The first instruction for the timers is to read the TARC rule on "Duration Scoring", which says, in part: "The duration score for each flight shall be based on total flight duration of the rocket, measured from first motion at liftoff from the launch pad until the moment that the first portion of the connected rocket assembly touches the ground (or a tree) or until the rocket can no longer be seen due to distance or to an obstacle. Times must be measured independently by two people not on the team, one of whom is the official NAR-member adult observer, using separate electronic stopwatches that are accurate to 0.01 seconds."
What are the qualification flights all about? How many qualification flights is each team allowed? What is the deadline to conduct the qualification flight?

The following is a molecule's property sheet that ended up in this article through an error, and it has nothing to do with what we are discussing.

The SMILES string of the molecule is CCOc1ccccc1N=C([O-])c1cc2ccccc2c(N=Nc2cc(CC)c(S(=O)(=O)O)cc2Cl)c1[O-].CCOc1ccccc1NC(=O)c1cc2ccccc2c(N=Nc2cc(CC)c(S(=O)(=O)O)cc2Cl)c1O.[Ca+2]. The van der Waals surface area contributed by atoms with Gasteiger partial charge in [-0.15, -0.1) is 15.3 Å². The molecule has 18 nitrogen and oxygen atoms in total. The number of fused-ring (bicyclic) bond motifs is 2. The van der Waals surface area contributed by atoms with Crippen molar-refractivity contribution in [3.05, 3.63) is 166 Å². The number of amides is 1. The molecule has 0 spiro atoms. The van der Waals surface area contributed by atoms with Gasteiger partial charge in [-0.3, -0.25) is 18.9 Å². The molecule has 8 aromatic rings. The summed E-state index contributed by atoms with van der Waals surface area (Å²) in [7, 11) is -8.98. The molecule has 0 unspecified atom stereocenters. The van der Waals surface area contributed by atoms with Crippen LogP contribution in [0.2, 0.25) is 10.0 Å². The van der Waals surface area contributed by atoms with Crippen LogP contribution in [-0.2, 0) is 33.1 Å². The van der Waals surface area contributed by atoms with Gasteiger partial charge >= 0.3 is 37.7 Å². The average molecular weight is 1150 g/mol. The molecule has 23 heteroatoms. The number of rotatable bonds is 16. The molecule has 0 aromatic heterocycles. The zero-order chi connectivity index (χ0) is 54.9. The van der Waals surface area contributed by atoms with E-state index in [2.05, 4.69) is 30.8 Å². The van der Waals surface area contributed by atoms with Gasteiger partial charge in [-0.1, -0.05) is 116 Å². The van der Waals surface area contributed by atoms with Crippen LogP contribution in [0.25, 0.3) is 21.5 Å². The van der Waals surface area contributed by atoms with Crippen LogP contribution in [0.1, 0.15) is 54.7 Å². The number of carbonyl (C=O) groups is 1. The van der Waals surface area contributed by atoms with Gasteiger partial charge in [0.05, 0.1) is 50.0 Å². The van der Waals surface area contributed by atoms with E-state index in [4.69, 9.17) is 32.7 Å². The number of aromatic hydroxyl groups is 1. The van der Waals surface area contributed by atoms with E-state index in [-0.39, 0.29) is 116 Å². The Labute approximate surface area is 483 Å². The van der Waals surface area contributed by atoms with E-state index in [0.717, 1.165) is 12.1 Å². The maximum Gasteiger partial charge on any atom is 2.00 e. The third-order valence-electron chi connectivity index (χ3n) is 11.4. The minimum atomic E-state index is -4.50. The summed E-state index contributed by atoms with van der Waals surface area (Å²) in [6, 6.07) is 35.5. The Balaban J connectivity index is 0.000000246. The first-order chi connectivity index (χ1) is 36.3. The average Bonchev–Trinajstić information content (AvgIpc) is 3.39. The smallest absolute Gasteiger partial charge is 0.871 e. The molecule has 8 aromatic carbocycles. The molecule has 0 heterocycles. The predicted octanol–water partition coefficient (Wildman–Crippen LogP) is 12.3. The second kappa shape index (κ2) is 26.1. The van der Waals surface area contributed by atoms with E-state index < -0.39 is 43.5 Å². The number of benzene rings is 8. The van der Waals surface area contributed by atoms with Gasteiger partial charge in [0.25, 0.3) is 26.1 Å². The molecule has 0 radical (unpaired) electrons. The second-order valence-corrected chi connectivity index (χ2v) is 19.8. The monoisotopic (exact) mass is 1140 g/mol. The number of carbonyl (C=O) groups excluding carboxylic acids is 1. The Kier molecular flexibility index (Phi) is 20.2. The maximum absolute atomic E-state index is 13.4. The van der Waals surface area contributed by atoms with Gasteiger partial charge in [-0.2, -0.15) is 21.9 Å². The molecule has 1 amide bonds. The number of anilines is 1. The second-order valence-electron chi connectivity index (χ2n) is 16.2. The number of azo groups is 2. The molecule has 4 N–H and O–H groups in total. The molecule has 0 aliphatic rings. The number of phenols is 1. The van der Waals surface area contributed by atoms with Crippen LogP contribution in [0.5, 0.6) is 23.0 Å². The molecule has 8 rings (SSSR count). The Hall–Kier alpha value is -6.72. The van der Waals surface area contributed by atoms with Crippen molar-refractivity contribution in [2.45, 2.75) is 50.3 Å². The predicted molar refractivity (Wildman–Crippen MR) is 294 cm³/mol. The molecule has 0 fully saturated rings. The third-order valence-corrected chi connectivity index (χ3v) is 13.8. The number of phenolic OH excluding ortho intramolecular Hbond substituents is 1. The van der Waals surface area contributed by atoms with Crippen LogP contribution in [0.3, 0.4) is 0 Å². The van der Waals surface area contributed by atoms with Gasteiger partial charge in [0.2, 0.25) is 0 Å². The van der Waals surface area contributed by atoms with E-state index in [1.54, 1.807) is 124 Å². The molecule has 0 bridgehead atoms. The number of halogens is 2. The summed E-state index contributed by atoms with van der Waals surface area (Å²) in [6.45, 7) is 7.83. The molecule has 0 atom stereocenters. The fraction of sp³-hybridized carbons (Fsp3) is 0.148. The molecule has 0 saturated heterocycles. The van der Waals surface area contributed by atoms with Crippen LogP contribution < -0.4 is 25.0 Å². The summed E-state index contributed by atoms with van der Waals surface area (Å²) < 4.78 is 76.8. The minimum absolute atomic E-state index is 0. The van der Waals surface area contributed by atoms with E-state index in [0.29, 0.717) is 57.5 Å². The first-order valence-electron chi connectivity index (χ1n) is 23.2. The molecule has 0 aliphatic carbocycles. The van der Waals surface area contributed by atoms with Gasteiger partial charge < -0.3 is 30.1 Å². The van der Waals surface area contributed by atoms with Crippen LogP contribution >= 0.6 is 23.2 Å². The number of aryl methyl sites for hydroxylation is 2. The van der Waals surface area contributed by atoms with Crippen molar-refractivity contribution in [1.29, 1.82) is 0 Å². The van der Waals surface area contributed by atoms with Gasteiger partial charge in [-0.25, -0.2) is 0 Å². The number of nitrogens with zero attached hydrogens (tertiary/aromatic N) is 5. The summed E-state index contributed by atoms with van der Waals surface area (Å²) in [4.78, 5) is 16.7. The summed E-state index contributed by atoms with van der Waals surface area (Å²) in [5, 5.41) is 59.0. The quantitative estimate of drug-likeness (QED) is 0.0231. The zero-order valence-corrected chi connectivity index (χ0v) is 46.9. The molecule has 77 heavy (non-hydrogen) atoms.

Hundreds of teams are entering the Team America Challenge from across the country, but our final grand championship fly-off in Northern Virginia can only accommodate 100 teams. In order to qualify to attend this fly-off each team must conduct a minimum of two and no more than three qualification flight attempts in the actual presence of a current "Senior" (age 21 or above) member of the NAR, no later than April 4, 2016.
If the rocket then misfires and does not leave the launch pad, the attempt does not count as one of the official tries. If the rocket does leave the launch pad, even if not all motors ignite, and even if the flight experiences some other flight vehicle failure, the flight attempt is official. If a rocket experiences a catastrophic failure of one or more rocket motors (burst casing or ejected engine grain) in flight, the attempt may, at the team's discretion, not be counted as official.